Governments employ a wide variety of restrictive methods, such as applying laws and licenses, filtering content, tapping and surveillance. Myanmar, for instance, blocks any online writings “detrimental” to its interests while Bahrain blocks sites that are “platforms for spreading biased news, rumors and lies.”
India, the report states, regulates speech that is “lascivious” or “that appeals to the prurient interest.” In 2002, India enacted the Prevention of Terrorism Ordinance Act authorizing the government to monitor electronic communications, including personal email.
The report's launch coincides with an Indian government ban on the Yahoo discussion group Kynhun for “promoting anti-national news and containing material against the Government of India and the state government of Meghalaya.”
Insurgents who have been fighting for their ethnic rights in the northeastern region of India for several decades allegedly ran Kynhun.
The report finds that Internet censorship is rife across the world, even in developed countries such as the U.S.
“The September attacks gave the U.S. government the opportunity to adopt law enforcement policies that had failed to win public support in the 1990s, such as enabling law enforcement to monitor Internet traffic in detail and limiting access to certain types of public information,” the report says.
In Asia, though Internet access is limited, governments are imposing restrictions on both access and content.
For instance, the report says Indian authorities are implementing stricter surveillance and monitoring controls over Internet activities, especially after the September 11 attacks and an armed assault on the Indian Parliament in December 2001.
The blocking of the Kynhun group is a case in point. The website was apparently blocked because some of its messages called for independence of the Nagas, an indigenous community living in northeast India. There were some references to corruption and police brutality.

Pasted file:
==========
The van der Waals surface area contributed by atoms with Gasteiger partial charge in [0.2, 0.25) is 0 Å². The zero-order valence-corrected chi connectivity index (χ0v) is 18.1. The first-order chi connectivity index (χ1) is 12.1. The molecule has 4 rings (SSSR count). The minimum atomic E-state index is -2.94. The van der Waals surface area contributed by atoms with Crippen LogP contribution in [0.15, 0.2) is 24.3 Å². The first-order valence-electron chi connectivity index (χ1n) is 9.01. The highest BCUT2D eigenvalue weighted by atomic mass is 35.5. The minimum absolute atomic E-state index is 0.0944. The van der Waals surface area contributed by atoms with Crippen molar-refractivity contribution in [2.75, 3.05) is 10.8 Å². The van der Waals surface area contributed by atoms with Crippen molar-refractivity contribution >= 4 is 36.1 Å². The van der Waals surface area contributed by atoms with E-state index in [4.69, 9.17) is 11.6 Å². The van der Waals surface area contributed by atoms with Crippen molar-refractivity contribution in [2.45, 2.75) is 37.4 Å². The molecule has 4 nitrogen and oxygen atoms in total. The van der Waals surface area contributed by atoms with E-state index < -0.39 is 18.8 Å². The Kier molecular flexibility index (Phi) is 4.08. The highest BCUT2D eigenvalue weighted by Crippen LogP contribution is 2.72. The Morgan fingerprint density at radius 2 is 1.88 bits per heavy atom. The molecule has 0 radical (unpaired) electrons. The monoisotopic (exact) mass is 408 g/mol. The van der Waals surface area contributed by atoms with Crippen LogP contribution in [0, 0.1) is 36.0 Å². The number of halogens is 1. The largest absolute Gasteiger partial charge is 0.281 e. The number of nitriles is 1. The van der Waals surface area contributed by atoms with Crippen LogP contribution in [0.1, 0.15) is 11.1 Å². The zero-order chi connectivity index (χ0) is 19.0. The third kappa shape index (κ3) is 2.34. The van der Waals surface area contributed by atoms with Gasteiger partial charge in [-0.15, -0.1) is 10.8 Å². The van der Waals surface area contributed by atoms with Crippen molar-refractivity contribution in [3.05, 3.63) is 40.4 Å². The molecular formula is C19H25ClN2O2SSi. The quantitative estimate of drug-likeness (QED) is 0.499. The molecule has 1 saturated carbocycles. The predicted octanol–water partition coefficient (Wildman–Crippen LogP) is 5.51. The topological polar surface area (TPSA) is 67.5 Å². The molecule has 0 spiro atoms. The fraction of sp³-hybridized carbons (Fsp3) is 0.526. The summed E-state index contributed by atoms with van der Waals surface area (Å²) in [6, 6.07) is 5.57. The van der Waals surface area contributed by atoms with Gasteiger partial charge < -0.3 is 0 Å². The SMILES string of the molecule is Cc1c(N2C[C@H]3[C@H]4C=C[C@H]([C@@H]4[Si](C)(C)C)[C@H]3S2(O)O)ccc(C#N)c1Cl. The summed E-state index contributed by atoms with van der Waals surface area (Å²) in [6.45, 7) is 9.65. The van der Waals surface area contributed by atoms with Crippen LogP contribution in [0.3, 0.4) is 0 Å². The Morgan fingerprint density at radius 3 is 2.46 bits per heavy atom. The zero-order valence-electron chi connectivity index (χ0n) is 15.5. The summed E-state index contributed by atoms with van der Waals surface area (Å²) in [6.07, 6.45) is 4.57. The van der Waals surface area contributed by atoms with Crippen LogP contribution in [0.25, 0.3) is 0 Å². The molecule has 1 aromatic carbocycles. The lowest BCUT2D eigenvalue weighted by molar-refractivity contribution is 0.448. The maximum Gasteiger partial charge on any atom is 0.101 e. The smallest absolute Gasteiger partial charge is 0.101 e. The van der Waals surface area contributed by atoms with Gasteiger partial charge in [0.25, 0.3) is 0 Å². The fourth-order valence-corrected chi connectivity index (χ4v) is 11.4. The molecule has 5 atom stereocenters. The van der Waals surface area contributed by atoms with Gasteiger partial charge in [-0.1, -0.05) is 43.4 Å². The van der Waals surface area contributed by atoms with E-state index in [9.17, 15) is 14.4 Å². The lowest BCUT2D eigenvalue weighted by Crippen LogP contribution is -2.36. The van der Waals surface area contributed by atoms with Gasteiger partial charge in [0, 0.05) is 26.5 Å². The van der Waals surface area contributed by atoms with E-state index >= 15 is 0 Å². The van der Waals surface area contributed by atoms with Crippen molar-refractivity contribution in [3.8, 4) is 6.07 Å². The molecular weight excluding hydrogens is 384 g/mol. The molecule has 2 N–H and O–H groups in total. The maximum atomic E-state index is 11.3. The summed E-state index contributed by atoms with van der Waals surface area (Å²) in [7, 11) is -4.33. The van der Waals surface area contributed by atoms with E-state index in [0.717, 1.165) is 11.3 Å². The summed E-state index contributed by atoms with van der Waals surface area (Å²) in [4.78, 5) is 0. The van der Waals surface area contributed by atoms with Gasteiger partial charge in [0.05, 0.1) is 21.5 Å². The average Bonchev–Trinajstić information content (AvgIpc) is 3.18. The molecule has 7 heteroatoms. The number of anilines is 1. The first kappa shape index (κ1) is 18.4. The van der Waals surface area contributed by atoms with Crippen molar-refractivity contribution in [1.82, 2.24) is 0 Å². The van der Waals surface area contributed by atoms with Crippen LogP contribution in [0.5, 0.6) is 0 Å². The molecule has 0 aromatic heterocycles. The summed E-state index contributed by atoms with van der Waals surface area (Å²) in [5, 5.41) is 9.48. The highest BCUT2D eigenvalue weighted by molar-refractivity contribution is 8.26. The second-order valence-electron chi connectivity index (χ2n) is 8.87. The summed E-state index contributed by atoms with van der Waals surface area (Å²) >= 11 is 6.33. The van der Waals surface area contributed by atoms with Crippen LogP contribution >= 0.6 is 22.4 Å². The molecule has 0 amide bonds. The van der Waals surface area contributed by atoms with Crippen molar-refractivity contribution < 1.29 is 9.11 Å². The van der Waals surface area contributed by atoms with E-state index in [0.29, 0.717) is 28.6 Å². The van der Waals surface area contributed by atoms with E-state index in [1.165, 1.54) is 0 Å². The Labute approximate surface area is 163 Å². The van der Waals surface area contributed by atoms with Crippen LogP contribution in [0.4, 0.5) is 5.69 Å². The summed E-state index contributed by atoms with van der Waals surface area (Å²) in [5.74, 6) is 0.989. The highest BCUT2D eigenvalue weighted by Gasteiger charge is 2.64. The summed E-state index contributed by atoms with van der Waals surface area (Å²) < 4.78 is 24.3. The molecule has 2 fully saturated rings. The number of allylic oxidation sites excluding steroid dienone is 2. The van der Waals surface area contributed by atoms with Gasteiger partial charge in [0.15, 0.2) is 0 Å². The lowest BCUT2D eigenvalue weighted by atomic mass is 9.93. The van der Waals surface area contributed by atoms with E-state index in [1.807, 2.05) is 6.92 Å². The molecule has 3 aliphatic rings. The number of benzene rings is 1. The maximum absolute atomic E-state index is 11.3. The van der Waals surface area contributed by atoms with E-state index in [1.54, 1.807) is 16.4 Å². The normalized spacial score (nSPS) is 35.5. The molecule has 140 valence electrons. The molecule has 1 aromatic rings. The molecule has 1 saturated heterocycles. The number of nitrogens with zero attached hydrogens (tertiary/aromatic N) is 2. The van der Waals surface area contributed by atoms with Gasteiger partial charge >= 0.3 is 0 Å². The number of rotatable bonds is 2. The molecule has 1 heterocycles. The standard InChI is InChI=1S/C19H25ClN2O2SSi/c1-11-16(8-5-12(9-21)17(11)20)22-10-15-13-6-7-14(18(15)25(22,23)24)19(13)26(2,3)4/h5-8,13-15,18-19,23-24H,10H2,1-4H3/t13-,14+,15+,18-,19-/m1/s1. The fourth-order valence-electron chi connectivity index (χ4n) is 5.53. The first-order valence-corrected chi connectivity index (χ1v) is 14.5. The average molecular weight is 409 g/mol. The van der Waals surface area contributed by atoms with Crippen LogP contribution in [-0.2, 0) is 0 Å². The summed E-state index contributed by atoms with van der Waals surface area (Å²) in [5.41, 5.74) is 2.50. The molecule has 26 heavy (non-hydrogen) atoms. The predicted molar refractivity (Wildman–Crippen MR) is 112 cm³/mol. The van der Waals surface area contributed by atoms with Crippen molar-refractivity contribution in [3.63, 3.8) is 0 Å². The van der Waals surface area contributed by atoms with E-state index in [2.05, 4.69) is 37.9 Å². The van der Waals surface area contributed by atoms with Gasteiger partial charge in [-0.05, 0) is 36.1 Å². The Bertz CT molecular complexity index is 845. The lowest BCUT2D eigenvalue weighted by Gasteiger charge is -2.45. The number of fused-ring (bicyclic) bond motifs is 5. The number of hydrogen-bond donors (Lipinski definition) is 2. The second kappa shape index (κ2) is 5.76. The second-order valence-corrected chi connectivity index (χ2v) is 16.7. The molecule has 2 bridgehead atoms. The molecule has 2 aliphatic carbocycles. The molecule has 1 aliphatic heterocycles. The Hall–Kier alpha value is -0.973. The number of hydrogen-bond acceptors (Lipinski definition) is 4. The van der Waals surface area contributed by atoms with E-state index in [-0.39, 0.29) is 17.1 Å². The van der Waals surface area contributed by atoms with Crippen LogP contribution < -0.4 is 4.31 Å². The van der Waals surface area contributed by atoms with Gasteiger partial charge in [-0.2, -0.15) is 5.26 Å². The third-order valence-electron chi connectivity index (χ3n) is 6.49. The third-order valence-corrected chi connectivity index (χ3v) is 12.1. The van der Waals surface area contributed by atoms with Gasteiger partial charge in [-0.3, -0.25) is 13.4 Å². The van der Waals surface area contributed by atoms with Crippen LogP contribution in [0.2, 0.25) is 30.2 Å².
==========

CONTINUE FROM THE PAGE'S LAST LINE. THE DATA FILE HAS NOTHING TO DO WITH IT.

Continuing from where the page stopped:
“This whole episode smacks of utter disregard for people's rights as citizens and for their rights as consumers,” says online activist Harsh Kapoor of South Asia Citizens' Wire.
In a signature campaign against the move launched last week, he says, “While the government of India continually lectures the world about our being some larger-than-life information economy superpower, it is deeply undermining the very basis on which the conditions for a domestic information driven economy flourish — by regimenting and controlling information.”
“This is a worrying development, though I can't say it is completely unexpected,” remarks free Internet software consultant Raj Mathur. “Under the umbrella of national security, the government thinks it has the mandate to block anything,” he says.
Kapoor points out that there have been several other instances of the Indian government clamping down on Internet access in a bid to beef up national security. When India was battling Pakistan over the Kargil hills in 1999, the website of a leading Pakistani daily was blocked.
Last year, a Kashmiri journalist, Iftikhar Gilani, was arrested from his New Delhi residence for downloading an article on defense positions in Kashmir from the Internet.
The Internet experts stress that the problem arises also from the fact that the Indian government has no policy on website content. “The government should present a stated policy on what is accepted and what is not,” says Mathur. “Then we are in a position to discuss it, accept it or repeal it,” he says.
Silenced also underlines the need for laws and policy to combat censorship across the world. “Laws are needed, laws will be created; expertise and participation is essential to ensure that appropriate regimes of protection and minimalist regimes of invasion are established,” it says.
“Much remains to be done,” the report concludes. “Policies are yet to be formed; policies need to be questioned; laws repealed, destroyed, and built up again.”
Kalyani is a journalist with OneWorld South Asia, where this story originally appeared.
Biometric ID card bill on its way 'in a month'
April 08 2004
by Jo Best
Pistols at dawn for Blunkett and rest of Europe
David Blunkett last night said that he was pushing on with plan for an ID card, with a draft bill to hit Parliament within months. The ID cards will contain biometrics and may be in the wallets of UK citizens by 2007 at the earliest. Blunkett told Radio Five Live that the introduction is necessary to give the government better control over immigration and prevent terrorists using multiple identities.